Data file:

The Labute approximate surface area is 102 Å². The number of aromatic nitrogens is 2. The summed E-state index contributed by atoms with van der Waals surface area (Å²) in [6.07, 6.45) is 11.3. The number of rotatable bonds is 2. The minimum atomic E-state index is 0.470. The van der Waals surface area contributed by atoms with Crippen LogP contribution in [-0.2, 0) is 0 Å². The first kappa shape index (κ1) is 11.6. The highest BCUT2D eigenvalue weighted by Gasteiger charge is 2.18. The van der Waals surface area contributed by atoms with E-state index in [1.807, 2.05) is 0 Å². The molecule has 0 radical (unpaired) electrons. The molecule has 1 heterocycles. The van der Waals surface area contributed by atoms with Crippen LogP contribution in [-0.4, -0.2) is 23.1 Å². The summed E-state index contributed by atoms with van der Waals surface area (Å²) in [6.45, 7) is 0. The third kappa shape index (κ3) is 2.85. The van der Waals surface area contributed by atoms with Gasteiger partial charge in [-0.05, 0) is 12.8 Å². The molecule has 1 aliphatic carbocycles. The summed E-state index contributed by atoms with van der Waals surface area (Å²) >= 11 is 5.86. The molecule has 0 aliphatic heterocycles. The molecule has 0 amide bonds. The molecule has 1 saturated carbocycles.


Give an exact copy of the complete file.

The Labute approximate surface area is 102 Å². The number of aromatic nitrogens is 2. The summed E-state index contributed by atoms with van der Waals surface area (Å²) in [6.07, 6.45) is 11.3. The number of rotatable bonds is 2. The minimum atomic E-state index is 0.470. The van der Waals surface area contributed by atoms with Crippen LogP contribution in [-0.2, 0) is 0 Å². The first kappa shape index (κ1) is 11.6. The highest BCUT2D eigenvalue weighted by Gasteiger charge is 2.18. The van der Waals surface area contributed by atoms with E-state index in [1.807, 2.05) is 0 Å². The molecule has 0 radical (unpaired) electrons. The molecule has 1 heterocycles. The van der Waals surface area contributed by atoms with Crippen LogP contribution in [-0.4, -0.2) is 23.1 Å². The summed E-state index contributed by atoms with van der Waals surface area (Å²) in [6.45, 7) is 0. The third kappa shape index (κ3) is 2.85. The van der Waals surface area contributed by atoms with Gasteiger partial charge in [-0.05, 0) is 12.8 Å². The molecule has 1 aliphatic carbocycles. The summed E-state index contributed by atoms with van der Waals surface area (Å²) >= 11 is 5.86. The molecule has 0 aliphatic heterocycles. The molecule has 0 amide bonds. The molecule has 1 saturated carbocycles.